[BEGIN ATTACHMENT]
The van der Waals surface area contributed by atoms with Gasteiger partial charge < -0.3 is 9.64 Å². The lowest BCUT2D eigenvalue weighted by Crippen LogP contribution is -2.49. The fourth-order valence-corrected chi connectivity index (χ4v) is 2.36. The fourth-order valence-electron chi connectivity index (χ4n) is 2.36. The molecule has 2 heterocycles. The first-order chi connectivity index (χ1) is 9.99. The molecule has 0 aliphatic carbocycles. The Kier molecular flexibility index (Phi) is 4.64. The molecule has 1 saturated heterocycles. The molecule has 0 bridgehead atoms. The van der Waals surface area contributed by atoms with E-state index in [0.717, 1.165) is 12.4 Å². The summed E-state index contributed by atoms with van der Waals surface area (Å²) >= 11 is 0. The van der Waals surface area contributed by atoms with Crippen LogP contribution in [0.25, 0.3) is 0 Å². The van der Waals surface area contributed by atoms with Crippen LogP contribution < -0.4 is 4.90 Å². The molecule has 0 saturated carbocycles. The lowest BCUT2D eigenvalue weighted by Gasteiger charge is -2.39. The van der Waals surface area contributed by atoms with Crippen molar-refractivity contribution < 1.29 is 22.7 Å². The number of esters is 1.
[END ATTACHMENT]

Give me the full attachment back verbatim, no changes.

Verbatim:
The van der Waals surface area contributed by atoms with Gasteiger partial charge < -0.3 is 9.64 Å². The lowest BCUT2D eigenvalue weighted by Crippen LogP contribution is -2.49. The fourth-order valence-corrected chi connectivity index (χ4v) is 2.36. The fourth-order valence-electron chi connectivity index (χ4n) is 2.36. The molecule has 2 heterocycles. The first-order chi connectivity index (χ1) is 9.99. The molecule has 0 aliphatic carbocycles. The Kier molecular flexibility index (Phi) is 4.64. The molecule has 1 saturated heterocycles. The molecule has 0 bridgehead atoms. The van der Waals surface area contributed by atoms with E-state index in [0.717, 1.165) is 12.4 Å². The summed E-state index contributed by atoms with van der Waals surface area (Å²) >= 11 is 0. The van der Waals surface area contributed by atoms with Crippen LogP contribution in [0.25, 0.3) is 0 Å². The van der Waals surface area contributed by atoms with Crippen LogP contribution < -0.4 is 4.90 Å². The molecule has 0 saturated carbocycles. The lowest BCUT2D eigenvalue weighted by Gasteiger charge is -2.39. The van der Waals surface area contributed by atoms with Crippen molar-refractivity contribution < 1.29 is 22.7 Å². The number of esters is 1.